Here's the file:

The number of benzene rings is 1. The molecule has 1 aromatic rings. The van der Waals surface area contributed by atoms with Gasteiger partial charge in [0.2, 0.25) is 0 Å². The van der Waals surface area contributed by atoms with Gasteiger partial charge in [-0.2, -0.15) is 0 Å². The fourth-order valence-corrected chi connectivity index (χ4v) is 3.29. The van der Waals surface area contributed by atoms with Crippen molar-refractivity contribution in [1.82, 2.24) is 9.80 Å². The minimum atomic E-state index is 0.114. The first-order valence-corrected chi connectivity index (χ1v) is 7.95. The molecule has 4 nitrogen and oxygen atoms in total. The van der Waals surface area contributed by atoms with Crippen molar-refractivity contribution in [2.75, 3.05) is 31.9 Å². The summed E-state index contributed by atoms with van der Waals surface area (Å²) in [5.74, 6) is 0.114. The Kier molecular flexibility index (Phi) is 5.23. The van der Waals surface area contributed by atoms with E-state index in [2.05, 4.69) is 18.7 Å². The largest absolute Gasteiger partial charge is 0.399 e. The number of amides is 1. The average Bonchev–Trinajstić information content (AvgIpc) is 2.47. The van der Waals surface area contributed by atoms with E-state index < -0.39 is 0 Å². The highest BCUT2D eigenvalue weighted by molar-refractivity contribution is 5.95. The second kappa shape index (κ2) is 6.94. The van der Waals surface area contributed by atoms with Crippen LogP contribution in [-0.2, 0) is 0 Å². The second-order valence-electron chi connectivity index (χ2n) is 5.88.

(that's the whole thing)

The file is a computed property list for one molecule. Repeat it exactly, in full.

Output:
The number of benzene rings is 1. The molecule has 1 aromatic rings. The van der Waals surface area contributed by atoms with Gasteiger partial charge in [0.2, 0.25) is 0 Å². The van der Waals surface area contributed by atoms with Gasteiger partial charge in [-0.2, -0.15) is 0 Å². The fourth-order valence-corrected chi connectivity index (χ4v) is 3.29. The van der Waals surface area contributed by atoms with Crippen molar-refractivity contribution in [1.82, 2.24) is 9.80 Å². The minimum atomic E-state index is 0.114. The first-order valence-corrected chi connectivity index (χ1v) is 7.95. The molecule has 4 nitrogen and oxygen atoms in total. The van der Waals surface area contributed by atoms with Crippen molar-refractivity contribution in [2.75, 3.05) is 31.9 Å². The summed E-state index contributed by atoms with van der Waals surface area (Å²) in [5.74, 6) is 0.114. The Kier molecular flexibility index (Phi) is 5.23. The van der Waals surface area contributed by atoms with E-state index in [2.05, 4.69) is 18.7 Å². The largest absolute Gasteiger partial charge is 0.399 e. The number of amides is 1. The average Bonchev–Trinajstić information content (AvgIpc) is 2.47. The van der Waals surface area contributed by atoms with E-state index < -0.39 is 0 Å². The highest BCUT2D eigenvalue weighted by molar-refractivity contribution is 5.95. The second kappa shape index (κ2) is 6.94. The van der Waals surface area contributed by atoms with Crippen LogP contribution in [-0.2, 0) is 0 Å². The second-order valence-electron chi connectivity index (χ2n) is 5.88.